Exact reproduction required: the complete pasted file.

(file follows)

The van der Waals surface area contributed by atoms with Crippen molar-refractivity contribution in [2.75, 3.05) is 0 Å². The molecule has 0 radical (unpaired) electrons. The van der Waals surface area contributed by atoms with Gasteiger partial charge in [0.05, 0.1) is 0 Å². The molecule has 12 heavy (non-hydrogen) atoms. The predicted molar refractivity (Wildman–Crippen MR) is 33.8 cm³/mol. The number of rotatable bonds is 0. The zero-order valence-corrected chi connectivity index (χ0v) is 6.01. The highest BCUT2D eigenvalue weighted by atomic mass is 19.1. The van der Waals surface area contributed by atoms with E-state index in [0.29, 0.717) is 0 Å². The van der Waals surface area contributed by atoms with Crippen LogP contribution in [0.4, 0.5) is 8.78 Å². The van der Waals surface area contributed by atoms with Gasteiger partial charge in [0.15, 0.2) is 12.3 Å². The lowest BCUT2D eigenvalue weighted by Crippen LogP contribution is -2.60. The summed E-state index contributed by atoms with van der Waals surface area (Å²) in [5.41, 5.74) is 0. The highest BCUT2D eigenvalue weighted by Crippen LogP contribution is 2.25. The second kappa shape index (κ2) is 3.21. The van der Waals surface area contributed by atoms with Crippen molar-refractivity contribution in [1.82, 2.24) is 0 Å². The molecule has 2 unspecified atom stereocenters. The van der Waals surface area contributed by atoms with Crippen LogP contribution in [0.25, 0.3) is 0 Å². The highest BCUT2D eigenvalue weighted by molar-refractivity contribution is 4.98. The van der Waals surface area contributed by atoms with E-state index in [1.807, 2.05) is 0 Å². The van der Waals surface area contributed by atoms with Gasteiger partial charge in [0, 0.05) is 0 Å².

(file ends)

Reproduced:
The van der Waals surface area contributed by atoms with Crippen molar-refractivity contribution in [2.75, 3.05) is 0 Å². The molecule has 0 radical (unpaired) electrons. The van der Waals surface area contributed by atoms with Gasteiger partial charge in [0.05, 0.1) is 0 Å². The molecule has 12 heavy (non-hydrogen) atoms. The predicted molar refractivity (Wildman–Crippen MR) is 33.8 cm³/mol. The number of rotatable bonds is 0. The zero-order valence-corrected chi connectivity index (χ0v) is 6.01. The highest BCUT2D eigenvalue weighted by atomic mass is 19.1. The van der Waals surface area contributed by atoms with E-state index in [0.29, 0.717) is 0 Å². The van der Waals surface area contributed by atoms with Crippen LogP contribution in [0.4, 0.5) is 8.78 Å². The van der Waals surface area contributed by atoms with Gasteiger partial charge in [0.15, 0.2) is 12.3 Å². The lowest BCUT2D eigenvalue weighted by Crippen LogP contribution is -2.60. The summed E-state index contributed by atoms with van der Waals surface area (Å²) in [5.41, 5.74) is 0. The highest BCUT2D eigenvalue weighted by Crippen LogP contribution is 2.25. The second kappa shape index (κ2) is 3.21. The van der Waals surface area contributed by atoms with Crippen molar-refractivity contribution in [1.82, 2.24) is 0 Å². The molecule has 2 unspecified atom stereocenters. The van der Waals surface area contributed by atoms with Crippen LogP contribution in [0.25, 0.3) is 0 Å². The highest BCUT2D eigenvalue weighted by molar-refractivity contribution is 4.98. The van der Waals surface area contributed by atoms with E-state index in [1.807, 2.05) is 0 Å². The van der Waals surface area contributed by atoms with Gasteiger partial charge in [0, 0.05) is 0 Å².